ADCS reiterates concerns over Ofsted safeguarding probes

The Association of Directors of Children’s Services has reiterated concerns about the impact on English councils of plans for safeguarding inspections from 2009 onwards, which were confirmed last week.

Under the comprehensive area assessment, Ofsted will carry out three-yearly inspections of local bodies concerned with safeguarding children and looked-after children’s services. Areas will receive two weeks’ notice, down from an original plan for four.

In intervening years, councils will face unannounced annual checks on their contact, assessment and referral centres for children’s social care, lasting two days and designed to determine their effectiveness in minimising child abuse and neglect.

YOT probes to go ahead.

It was also revealed last week that the probation inspectorate would carry out a three-year programme of inspections of youth offending services.

ADCS standards, performance and inspection committee chair Marion Davis welcomed Ofsted’s acknowledgement that the unannounced checks would not be “proxy safeguarding inspections”, given their limited focus on council child protection arrangements, rather than wider safeguarding responsibilities.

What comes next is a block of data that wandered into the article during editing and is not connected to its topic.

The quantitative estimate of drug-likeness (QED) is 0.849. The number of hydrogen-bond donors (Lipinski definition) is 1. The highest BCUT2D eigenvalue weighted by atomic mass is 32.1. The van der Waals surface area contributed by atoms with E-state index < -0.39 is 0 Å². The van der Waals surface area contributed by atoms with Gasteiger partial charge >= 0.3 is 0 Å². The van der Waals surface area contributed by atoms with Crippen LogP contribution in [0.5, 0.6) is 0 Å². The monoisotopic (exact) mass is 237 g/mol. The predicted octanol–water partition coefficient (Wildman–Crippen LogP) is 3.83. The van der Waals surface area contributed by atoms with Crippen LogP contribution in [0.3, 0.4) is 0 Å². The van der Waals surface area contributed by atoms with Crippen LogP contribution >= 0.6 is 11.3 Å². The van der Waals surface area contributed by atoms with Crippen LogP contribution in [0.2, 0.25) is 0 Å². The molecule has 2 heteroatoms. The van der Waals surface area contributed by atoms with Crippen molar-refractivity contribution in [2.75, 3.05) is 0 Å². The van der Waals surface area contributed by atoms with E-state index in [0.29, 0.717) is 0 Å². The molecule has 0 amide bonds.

However, she said that the checks would be disproportionate and would not fulfil the government’s ambition of lifting the burden of assessment on councils through the CAA.

The Audit Commission, which will oversee the process, said separate inspectorates would work more closely together under the CAA to ensure burdens are minimised.

Integration doubts

However, Davis raised concerns about how well integrated Ofsted and the probation inspectorate’s three-yearly inspections would be. She said that both inspectorates would be coming out with judgements about safeguarding but would be “measuring different things”, which she said was “possibly dangerous”, given the level of scrutiny on councils in the wake of Baby P.

An Ofsted spokesperson said: “CAA will ensure that information that is collected once is to be used often. Ofsted will continue to work with Her Majesty’s Inspectorate of Probation to ensure effective safeguarding inspection and to make sure that local public services are delivering better outcomes for local people.”

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